My weekly observations and notes about some Canadian baseball stories:
· It was 41 years ago today that the Toronto Blue Jays began assembling their first team via the 1976 Major League Baseball Expansion Draft. With their first pick, the Blue Jays selected Bob Bailor from the Baltimore Orioles. Bailor proceeded to bat .310 in 122 games for the Blue Jays in 1977 and play three more seasons with the club before being dealt to the New York Mets. The Blue Jays also chose Jim Clancy (from the Texas Rangers), Ernie Whitt (from the Boston Red Sox) and Garth Iorg (from the New York Yankees) in that draft, as well as Vancouver native Dave McKay (from the Minnesota Twins). The Seattle Mariners, the Blue Jays’ expansion cousins, took Canadian right-hander Dave Pagan (Nipawin, Sask.) from the Baltimore Orioles with their 15th pick.
· The Detroit Tigers outrighted Burnaby, B.C., native Jim Adduci off their 40-man roster on Thursday. Adduci enjoyed three separate big league stints with the Tigers in 2017, but he was not called up from triple-A in September. In 29 major league contests this season, the left-handed hitting outfielder went 20-for-83 (.241 batting average) and he finished with a .323 on-base percentage (OBP).
· Interesting baseball stat of the week: From the Vlad Guerrero 4 HOF (@Vlad4HOF) Twitter account: Vlad and Lou Gehrig are the only players to hit at least .300 with 25 HRs for 11 consecutive seasons
· Happy 59th Birthday to former Toronto Blue Jays outfielder Lloyd Moseby, who was born one week after his outfield mate Jesse Barfield and 15 days after George Bell. Not enough is made of Moseby’s 1984 season when he registered a 7.3 WAR, which is the third highest single-season WAR by a Blue Jays outfielder (behind only Jose Bautista 8.1 WAR, 2011; Jesse Barfield 7.6 WAR, 1986). In Moseby’s outstanding 1984 campaign, he recorded a league-leading 15 triples to go with 18 home runs, 39 stolen bases and 92 RBI. He also recorded a .368 on-base percentage and enjoyed his finest defensive season (2.2 dWAR).
· Andrew Sharp of the Washington Baseball History blog wrote an interesting entry about Canadian Baseball Hall of Famer George Selkirk (Huntsville, Ont.) on Monday. After a fine major league playing career that saw him bat .290 in nine seasons with the New York Yankees from 1934 to 1942, Selkirk later became the general manager of the Washington Senators from 1962 to 1968. Sharp’s article elaborates on some of Selkirk’s best transactions, including acquiring slugger Frank Howard, drafting future all-star Lou Piniella and hiring Gil Hodges as manager. You can read the full blog entry here.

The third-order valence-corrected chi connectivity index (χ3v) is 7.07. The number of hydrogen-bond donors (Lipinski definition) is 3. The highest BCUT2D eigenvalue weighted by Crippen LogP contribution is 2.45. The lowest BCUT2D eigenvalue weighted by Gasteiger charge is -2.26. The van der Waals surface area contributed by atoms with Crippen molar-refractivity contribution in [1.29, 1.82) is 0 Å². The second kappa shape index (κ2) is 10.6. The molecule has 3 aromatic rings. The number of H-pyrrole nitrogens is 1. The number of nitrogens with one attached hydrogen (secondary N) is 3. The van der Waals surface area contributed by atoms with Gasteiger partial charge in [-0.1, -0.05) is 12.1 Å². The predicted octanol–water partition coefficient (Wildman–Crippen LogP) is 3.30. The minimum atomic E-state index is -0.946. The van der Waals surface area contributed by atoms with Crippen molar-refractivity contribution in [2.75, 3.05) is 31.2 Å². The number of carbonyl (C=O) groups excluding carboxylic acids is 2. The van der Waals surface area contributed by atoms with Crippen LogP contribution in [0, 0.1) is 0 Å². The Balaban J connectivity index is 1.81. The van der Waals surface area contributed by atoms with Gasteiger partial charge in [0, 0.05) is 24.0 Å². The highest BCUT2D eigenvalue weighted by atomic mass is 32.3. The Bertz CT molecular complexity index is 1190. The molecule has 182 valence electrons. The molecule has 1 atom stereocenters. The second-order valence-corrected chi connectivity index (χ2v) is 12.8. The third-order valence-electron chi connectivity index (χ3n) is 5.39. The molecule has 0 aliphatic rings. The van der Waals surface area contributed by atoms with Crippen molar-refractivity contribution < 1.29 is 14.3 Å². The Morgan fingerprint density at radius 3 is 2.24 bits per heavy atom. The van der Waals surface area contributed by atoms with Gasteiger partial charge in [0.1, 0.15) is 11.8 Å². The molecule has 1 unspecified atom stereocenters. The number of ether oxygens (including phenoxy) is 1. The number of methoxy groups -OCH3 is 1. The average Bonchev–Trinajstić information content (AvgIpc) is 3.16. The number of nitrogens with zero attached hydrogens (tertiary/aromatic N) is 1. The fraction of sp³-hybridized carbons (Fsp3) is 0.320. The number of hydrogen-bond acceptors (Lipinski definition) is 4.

· In a somewhat surprising move, the Washington Nationals declined Adam Lind’s $5-million, 2018 option on Thursday. The ex-Jay will receive a $500,000 buyout and become a free agent. After 12 seasons and 1,344 regular season games, Lind got his first taste of postseason action with the Nationals this fall. The left-handed hitting slugger had an excellent 2017 campaign, batting .303 with 14 home runs and 59 RBI in 113 games. His on-base percentage was a solid .362 and his slugging percentage was .513. The knock against Lind – and his career numbers bear it out – has been that he can’t hit lefties, but in a small sample size in 2017, he went 9-for-29 (.310 batting average) with seven RBI against southpaws.
· Thanks to Scott Crawford of the Canadian Baseball Hall of Fame for sharing this SABR bio of Wyman Andrus, who is the Canadian Moonlight Graham. Andrus, who was born in Orono, Ont., played one game at third base for the National League’s Providence Grays in 1885, before eventually becoming a doctor and settling in Billings, Montana. For the record, Andrus, unlike Moonlight Graham in Field of Dreams, did get to bat. He went 0-for-4.
· Thank you to Hall of Fame writer Bob Elliott for sharing information about Arnold “Lefty” Fregin, a two-sport star, originally from Ottawa that passed away on October 27 at age 81. Signed by the Cincinnati Reds as an 18-year-old, Fregin was an outfielder/catcher who advanced as high as class-B in four professional seasons. Fregin would, however, abandon his baseball career and suit up for seven seasons with the Syracuse Stars, an independent semi-pro hockey team. He later settled into a career in the grocery business in Syracuse before retiring. You can read his obituary here.
· If you’re a Canadian baseball history buff (like me), mark November 18th and 19th on your calendar. Crackerjack Canadian Baseball Hall of Fame volunteer and longtime SABR member Andrew North has announced that the second annual Canadian Baseball History Symposium will take place at the St. Marys Golf & Country Club in St. Marys, Ont., on those dates. This year’s event, which will again be organized by North, will include presentations about 19th-century player Bob Addy and manager William Watkins, baseball and Canadian soldiers in World War I and the Chatham Coloured All-Stars. There will also be a pictorial history quiz based on images and a panel discussion of what defines being Canadian, and the consequences of that definition for baseball research. The registration fee is $60. To register, please email Andrew North at firstname.lastname@example.org.
· This week’s trivia question: Earlier I mentioned that the Blue Jays were participating in the expansion draft 41 years ago today. In that draft, the Blue Jays selected one player that would go on to win a Cy Young Award. Who is here? Please provide your answer in the “Comments” section below. The first person to provide the correct answer will win a 1980 O-Pee-Chee Joe Morgan card, 1984 O-Pee-Chee Jim Palmer card and a 1985 Donruss Paul Molitor card.
· The answer to last week’s trivia question (Etobicoke, Ont., native Joey Votto won a Gold Glove Award in 2011. Who is the only other Canadian to win a National League Gold Glove Award? ) was Larry Walker (Maple Ridge, B.C.) who won seven Gold Glove Awards (1992-93, 1997-99, 2001-02).